So you are a great fan of A/B testing.
Your A/B test result has come, but your team finds it inconclusive. Your conversion team is now clueless about what it is to do next. Though we all love clear results as they are expected to bring more revenue, yet inconclusive results are also a reality that one needs to accept. So learning the art of post-test analysis is also important.
The 4 tips below shall let you do the same successfully:
- Check whether winners are indeed winners
Joel Harvey, a highly reputed expert in Conversion Science, says, “Post-test analysis is sort of a misnomer. A lot of analytics happens in the initial setup and throughout full ab testing process.”
This is true to a large extent. You should verify whether winners are actually winners. You should evaluate all the core parameters such as statistical significance, p-value, test length, delta size etc. If you are sure of the result, only then you can expect a conversion boost in traffic or leads in the real world.
- Avoid testing with small segment size
In spite of following the best process, you may still encounter errors as a result of defective sample size and when the A/B testing framework is not utilized properly. Peep Laja, a conversion rate expert, says, "First of all check whether there's enough sample size and that we can trust the outcome of the test. Now see the results of the test across key segments provided that the results in the segments are valid.
- Avoid analysis paralysis
Many marketers suffer from the problem of excessive analysis, which serves no constructive purpose. Slicing the results into too many segments or different analytics tools is a mistake that you should not commit. This may result in conflicting results. Revenue should be the best metric to judge conversion rates. Additionally, it is also important to understand how the tested changes impacted every segment and the role that these segments play in a customer's journey. Experts suggest that it's very important to record results by segmenting data on the basis of industry, type of website, geographic location and other assorted parameters.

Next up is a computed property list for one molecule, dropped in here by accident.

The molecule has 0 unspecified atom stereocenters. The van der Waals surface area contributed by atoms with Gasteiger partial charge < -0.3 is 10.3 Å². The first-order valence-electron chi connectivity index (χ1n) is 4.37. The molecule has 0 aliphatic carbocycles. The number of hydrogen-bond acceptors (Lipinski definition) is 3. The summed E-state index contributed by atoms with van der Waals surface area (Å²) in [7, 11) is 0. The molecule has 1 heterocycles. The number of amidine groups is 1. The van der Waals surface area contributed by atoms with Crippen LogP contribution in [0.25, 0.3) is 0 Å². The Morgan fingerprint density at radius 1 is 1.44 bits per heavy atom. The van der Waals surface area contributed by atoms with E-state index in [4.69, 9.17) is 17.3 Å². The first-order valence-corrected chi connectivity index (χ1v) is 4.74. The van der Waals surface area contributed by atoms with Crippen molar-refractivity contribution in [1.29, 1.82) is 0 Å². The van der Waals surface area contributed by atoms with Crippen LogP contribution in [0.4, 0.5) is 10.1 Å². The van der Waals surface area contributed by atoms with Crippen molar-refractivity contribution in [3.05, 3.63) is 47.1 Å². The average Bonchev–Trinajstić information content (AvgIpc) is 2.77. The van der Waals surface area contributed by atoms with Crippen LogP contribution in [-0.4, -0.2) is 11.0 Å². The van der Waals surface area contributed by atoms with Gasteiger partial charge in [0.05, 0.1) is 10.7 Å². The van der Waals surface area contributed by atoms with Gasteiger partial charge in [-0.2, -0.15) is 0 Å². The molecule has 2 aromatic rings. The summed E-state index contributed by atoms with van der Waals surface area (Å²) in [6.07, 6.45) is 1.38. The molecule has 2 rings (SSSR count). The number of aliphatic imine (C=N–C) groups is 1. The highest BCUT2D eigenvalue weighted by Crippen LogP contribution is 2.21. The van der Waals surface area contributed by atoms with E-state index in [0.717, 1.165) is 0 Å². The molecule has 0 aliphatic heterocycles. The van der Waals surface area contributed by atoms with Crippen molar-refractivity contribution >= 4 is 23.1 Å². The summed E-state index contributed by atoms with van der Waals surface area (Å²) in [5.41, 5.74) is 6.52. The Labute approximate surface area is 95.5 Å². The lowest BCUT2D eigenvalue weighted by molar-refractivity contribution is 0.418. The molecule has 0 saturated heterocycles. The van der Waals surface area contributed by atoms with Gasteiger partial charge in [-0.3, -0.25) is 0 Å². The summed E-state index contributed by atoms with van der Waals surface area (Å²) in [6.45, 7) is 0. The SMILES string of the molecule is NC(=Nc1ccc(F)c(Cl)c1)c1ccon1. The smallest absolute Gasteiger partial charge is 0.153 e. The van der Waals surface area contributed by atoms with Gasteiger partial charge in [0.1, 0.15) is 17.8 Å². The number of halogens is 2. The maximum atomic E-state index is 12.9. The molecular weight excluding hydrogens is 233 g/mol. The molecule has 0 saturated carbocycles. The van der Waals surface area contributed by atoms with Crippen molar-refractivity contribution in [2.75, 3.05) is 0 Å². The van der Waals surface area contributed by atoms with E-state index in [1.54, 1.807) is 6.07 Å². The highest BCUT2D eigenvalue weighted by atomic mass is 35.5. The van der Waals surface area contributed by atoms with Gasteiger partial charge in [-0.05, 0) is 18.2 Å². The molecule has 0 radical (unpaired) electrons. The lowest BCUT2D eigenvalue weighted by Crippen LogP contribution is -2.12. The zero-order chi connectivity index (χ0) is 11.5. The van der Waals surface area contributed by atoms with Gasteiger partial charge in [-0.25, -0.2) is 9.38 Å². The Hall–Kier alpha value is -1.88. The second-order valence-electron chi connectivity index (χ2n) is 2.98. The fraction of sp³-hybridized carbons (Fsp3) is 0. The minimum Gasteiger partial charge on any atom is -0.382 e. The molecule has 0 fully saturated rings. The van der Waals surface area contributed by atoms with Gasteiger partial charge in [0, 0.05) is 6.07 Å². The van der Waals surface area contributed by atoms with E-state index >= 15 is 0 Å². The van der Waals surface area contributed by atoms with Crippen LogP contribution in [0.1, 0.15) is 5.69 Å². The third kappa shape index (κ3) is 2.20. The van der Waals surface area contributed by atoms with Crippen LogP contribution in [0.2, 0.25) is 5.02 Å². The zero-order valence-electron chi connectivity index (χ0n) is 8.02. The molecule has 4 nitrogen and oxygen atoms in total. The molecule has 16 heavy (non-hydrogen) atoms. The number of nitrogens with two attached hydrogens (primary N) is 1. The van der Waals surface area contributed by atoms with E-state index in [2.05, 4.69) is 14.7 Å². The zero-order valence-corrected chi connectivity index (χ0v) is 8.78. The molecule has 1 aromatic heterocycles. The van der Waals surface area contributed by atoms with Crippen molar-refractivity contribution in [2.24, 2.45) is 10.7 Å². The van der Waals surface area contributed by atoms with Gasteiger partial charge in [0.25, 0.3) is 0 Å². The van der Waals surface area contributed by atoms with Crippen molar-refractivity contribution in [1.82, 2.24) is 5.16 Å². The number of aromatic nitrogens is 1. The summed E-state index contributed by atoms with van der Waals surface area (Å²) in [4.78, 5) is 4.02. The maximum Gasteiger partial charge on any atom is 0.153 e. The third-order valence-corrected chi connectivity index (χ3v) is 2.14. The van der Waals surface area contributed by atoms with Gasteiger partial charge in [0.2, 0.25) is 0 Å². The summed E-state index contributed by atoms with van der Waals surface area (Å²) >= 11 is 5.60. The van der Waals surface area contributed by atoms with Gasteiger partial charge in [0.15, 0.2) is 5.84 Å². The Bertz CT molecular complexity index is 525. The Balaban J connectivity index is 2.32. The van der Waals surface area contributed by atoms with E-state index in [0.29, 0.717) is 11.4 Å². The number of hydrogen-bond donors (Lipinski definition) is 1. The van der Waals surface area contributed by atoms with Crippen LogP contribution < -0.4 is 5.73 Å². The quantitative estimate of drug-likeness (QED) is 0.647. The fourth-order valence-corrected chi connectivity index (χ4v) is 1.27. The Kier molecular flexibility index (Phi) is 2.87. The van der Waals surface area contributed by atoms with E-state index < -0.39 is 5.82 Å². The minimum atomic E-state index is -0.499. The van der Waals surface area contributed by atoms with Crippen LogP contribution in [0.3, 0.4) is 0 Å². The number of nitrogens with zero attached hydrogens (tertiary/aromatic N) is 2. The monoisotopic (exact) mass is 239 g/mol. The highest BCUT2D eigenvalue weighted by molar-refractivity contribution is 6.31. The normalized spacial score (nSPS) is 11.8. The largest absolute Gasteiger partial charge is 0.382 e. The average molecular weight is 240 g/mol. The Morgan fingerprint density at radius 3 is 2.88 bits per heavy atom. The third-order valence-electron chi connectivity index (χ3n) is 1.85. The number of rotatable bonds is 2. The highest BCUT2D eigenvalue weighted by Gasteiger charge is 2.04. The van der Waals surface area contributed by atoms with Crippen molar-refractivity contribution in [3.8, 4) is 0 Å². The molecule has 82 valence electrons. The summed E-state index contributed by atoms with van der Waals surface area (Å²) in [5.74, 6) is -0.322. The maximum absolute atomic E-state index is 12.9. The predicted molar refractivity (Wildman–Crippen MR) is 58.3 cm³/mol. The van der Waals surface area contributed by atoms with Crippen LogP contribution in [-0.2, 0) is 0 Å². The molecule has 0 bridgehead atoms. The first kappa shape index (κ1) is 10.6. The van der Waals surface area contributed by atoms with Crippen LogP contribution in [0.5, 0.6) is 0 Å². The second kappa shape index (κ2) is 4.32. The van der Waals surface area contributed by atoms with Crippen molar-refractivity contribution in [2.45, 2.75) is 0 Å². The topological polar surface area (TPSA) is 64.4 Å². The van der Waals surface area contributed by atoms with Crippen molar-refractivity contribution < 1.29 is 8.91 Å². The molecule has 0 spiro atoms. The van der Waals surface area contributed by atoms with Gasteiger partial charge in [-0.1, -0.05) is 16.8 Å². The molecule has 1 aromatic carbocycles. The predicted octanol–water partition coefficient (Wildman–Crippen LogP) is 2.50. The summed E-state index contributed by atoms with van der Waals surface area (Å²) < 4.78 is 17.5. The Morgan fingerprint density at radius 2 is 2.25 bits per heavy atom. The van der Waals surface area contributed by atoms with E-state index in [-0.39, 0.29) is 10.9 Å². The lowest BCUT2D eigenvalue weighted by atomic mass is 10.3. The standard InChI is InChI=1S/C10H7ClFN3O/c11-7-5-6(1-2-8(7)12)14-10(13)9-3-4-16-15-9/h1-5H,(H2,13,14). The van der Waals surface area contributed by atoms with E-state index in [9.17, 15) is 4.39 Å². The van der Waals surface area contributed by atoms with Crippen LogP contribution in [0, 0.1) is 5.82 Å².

- Look for unexpected effect
Results aren’t derived in a vacuum. Any change will create ripple effects throughout a website, and some of these effects are easy to miss. You believe pop-ups drive conversions, but at what cost? What is the engagement level with the brand?
The purpose of the whole exercise is to know the answer to the following question — why did one variation win and what does it tell us about our visitors? This is a collaborative process and demands a deeper level of hypothesis and testing.